Aherin also adds that trying to replicate commodity cattle processing facilities for some of the small initiatives is probably not destined for success. The government should instead be investing in research in establishing a better understanding of the market and looking at a business model that capitalizes on what consumers want.

He says producer ownership of some plants in the past often run into roadblocks if these ventures do not clearly identify how to sell every pound of beef, including the byproducts.

“One of the biggest challenges facing existing operations is labor and meeting the labor needs. A facility doesn’t do any good if we don’t have the labor or the technology to put product through that facility,” Aherin notes. 

Lusk says the industry is already in the process of realigning processing capacity with cattle numbers. “My fear is we wake up three years from now and we have a bunch of processors who can’t affordably operate. Adding more capacity now in the short run will help support cattle prices, but what we have to hedge against is not now, but four or five years from now when numbers are realigned,” and the industry could start to see bankruptcies or reductions in plant size with the additions of the capacity coming on currently.

Keri Jacobs, an agricultural economist at the University Missouri, advocated for additional research to understand how producers’ involvement in cooperatives in the beef sector could also improve the profit margins for producers. If producers’ own interest in the profit margins of the processing segment, it helps mitigate the challenges of one system benefiting more over another.

During the Senate Judiciary hearing, Shane Miller, group president of Fresh Meats at Tyson Foods, stood behind his company’s actions to try to process as many cattle as possible. Labor continues to present a significant headwind. It is taking six days of processing to get five days of normal runs harvested, he explains, which limits their facilities from being able to process at levels warranted by current supplies. He adds chain speeds and the amount of pounds processed per day remain behind pre-COVID levels.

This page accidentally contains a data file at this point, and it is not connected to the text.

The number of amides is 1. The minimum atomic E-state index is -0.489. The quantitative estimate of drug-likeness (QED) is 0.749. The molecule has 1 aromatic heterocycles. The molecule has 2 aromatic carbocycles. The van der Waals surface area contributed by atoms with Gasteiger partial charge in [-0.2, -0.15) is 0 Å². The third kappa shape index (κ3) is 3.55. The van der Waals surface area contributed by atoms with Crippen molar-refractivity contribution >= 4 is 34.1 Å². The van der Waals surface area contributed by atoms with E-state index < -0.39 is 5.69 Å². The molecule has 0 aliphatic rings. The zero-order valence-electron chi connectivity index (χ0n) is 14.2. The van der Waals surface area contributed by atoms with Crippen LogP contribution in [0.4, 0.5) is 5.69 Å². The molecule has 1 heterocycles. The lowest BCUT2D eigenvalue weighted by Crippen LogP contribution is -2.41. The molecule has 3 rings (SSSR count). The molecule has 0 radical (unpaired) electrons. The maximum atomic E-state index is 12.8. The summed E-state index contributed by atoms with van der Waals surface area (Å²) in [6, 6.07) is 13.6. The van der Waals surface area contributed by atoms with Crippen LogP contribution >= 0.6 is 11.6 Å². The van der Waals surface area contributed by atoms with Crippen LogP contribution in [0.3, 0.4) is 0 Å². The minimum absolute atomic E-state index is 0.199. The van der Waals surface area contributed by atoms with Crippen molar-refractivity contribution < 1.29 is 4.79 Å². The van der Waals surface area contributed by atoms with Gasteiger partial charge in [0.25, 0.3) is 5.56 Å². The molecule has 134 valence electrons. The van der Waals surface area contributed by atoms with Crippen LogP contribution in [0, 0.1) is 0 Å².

Jon Schaben, owner of Dunlap Livestock Auction and a cow-calf producer representing the Iowa Cattlemen’s Beef Association, discussed the shrinking portion of beef retail prices eroding from over 50 cents of every dollar in 2015 to 37 cents today.

“Most recently, we’ve seen live values of cattle in the $1,500 to $1,700 range, but carcass values in the $2,500 to $2,700 range, a $1,000 difference between what the producer is getting and the end product coming out. If we process more than half a million cattle a week in the fed cattle industry, that is half a billion dollars a week that is eroded out of our rural economy. If we can bring a functioning cattle market back and bring the spread narrow down, that’s a way we can infuse more cash into our rural sector,” Schaben says.

About the Author(s)

Jacqui Fatka

Policy editor, Farm Futures

Jacqui Fatka grew up on a diversified livestock and grain farm in southwest Iowa and graduated from Iowa State University with a bachelor’s degree in journalism and mass communications, with a minor in agriculture education, in 2003. She’s been writing for agricultural audiences ever since. In college, she interned with Wallaces Farmer and cultivated her love of ag policy during an internship with the Iowa Pork Producers Association, working in Sen. Chuck Grassley’s Capitol Hill press office. In 2003, she started full time for Farm Progress companies’ state and regional publications as the e-content editor, and became Farm Futures’ policy editor in 2004. A few years later, she began covering grain and biofuels markets for the weekly newspaper Feedstuffs. As the current policy editor for Farm Progress, she covers the ongoing developments in ag policy, trade, regulations and court rulings. Fatka also serves as the interim executive secretary-treasurer for the North American Agricultural Journalists. She lives on a small acreage in central Ohio with her husband and three children.